The Roman emperor Hadrian had a great affection for Athens. Although he did his fair share of spiriting its Classical artwork to Rome, he also embellished the city with many temples and infrastructure improvements. As thanks, the people of Athens erected this lofty monument of Pentelic marble in 131 AD. It now stands on the edge of one of Athens' busiest avenues.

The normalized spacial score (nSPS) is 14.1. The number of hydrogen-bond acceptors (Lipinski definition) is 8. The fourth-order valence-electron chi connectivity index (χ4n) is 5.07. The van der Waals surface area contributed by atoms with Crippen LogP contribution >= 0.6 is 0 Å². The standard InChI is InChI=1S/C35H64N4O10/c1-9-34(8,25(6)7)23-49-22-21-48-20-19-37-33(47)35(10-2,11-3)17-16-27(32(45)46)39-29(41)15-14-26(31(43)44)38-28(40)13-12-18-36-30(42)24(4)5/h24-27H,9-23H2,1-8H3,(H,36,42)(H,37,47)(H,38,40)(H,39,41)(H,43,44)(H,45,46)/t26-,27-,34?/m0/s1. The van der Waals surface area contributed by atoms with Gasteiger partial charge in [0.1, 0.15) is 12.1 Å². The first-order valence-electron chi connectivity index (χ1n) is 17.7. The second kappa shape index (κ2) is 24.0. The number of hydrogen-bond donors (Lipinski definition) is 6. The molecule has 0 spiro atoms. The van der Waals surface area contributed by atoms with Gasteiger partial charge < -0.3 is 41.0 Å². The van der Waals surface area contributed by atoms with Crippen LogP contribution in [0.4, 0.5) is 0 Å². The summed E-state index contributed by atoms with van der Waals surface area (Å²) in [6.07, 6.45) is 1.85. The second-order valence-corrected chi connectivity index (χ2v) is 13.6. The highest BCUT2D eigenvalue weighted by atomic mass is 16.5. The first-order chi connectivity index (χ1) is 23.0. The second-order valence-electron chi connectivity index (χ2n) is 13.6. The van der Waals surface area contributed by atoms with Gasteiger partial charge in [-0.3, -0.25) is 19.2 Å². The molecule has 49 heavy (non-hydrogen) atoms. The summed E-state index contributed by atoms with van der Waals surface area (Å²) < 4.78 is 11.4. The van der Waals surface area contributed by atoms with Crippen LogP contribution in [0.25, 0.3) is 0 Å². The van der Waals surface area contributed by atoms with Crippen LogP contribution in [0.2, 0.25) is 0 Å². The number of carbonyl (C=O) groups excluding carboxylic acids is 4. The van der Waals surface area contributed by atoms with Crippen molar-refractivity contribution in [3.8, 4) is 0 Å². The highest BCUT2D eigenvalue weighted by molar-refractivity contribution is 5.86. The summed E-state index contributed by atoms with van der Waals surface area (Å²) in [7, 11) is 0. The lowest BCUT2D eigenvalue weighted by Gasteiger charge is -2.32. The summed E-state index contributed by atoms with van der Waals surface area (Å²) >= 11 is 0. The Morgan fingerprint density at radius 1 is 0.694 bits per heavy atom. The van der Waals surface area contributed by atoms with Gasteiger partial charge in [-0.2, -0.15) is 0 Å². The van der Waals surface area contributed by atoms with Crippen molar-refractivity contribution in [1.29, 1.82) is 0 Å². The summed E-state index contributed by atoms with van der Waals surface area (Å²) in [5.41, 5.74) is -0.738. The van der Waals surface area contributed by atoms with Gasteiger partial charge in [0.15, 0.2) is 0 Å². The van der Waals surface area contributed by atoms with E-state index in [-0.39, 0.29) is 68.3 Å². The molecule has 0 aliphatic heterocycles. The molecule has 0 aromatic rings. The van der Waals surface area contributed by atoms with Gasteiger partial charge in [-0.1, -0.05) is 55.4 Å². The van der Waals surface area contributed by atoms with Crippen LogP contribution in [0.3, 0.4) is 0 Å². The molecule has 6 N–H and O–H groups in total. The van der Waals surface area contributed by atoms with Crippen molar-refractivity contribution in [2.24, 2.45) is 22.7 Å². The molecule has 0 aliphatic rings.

In Roman times, it stood across the road to the Temple of Olympian Zeus and, beyond, the sanctuary of Pan near the Ilissos River, long covered by pavement but emerging briefly in the wild greenery past the temple. The inscriptions laud the new Roman era: the northwest frieze reads, 'This is Athens, the Ancient city of Theseus', while the southeast frieze states, 'This is the city of Hadrian, and not of Theseus'.